An adatom is an atom that lies on a crystal surface, and can be thought of as the opposite of a surface vacancy. This term is used in surface chemistry and epitaxy, when describing single atoms lying on surfaces and surface roughness. The word is a portmanteau of "adsorbed atom". A single atom, a cluster of atoms, or a molecule or cluster of molecules may all be referred to by the general term "adparticle". This is often a thermodynamically unfavorable state. However, cases such as graphene may provide counter-examples.
In 2012, scientists at the University of New South Wales were able to use phosphine to precisely, deterministically eject a single silicon atom onto a surface of epitaxial silicon. This resulting adatom created what is described as a single-atom transistor. Thus, inasmuch as chemical empirical formulas pinpoint the locations of branching ions that are attached to a particular molecule, the dopant of silicon based transistors and other such electronic components will have the location identified of each dopant atom or molecule, along with the associated characteristic of the device based on the named locations. Thus, the mapping of the dopant substances will give exact characteristics of any given semiconductor device, once all is known.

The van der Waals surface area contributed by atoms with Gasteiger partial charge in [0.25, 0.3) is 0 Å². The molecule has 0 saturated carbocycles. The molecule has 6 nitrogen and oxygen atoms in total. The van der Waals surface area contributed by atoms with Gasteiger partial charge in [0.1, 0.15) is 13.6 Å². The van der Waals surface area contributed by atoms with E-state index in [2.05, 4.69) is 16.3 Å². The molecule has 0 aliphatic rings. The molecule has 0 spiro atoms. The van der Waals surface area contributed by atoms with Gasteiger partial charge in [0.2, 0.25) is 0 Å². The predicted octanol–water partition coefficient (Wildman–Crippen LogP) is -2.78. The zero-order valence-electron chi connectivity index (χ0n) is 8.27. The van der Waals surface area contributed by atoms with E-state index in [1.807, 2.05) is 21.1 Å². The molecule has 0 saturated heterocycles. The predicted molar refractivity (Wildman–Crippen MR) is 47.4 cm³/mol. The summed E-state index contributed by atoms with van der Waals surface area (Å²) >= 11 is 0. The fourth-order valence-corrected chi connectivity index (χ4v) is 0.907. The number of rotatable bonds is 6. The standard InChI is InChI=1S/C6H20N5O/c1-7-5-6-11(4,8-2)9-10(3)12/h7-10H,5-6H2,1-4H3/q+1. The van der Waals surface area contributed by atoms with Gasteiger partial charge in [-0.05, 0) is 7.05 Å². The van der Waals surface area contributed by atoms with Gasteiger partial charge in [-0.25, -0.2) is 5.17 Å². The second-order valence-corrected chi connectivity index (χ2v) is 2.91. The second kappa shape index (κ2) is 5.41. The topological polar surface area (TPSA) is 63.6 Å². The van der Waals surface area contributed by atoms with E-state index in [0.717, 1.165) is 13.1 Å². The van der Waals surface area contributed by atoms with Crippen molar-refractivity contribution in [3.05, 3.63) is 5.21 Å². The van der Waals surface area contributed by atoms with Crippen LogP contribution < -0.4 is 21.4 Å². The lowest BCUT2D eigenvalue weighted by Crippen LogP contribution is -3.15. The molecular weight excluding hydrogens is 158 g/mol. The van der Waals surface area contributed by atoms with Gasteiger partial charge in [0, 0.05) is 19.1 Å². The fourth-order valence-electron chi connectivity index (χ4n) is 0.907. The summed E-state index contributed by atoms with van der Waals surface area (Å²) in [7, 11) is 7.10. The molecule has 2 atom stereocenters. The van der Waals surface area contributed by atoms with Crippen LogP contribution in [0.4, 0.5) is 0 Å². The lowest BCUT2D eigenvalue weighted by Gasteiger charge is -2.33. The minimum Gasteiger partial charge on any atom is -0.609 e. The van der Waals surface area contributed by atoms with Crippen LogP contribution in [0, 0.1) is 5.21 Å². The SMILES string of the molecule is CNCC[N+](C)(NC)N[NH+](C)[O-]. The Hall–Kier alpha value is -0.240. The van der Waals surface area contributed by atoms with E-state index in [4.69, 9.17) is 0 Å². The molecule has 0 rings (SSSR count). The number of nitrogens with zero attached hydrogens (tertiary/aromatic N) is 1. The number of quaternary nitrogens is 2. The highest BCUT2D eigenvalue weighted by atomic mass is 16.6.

- Marian A. Herman; Wolfgang Richter; Helmut Sitter (2004). Epitaxy: Physical Principles and Technical Implementation. Springer. p. 322. ISBN 3-540-67821-2.
- Fuechsle, Martin; Miwa, Jill A.; Mahapatra, Suddhasatta; Ryu, Hoon; et al. (February 19, 2012). "A single-atom transistor". Nature. Retrieved February 20, 2012.
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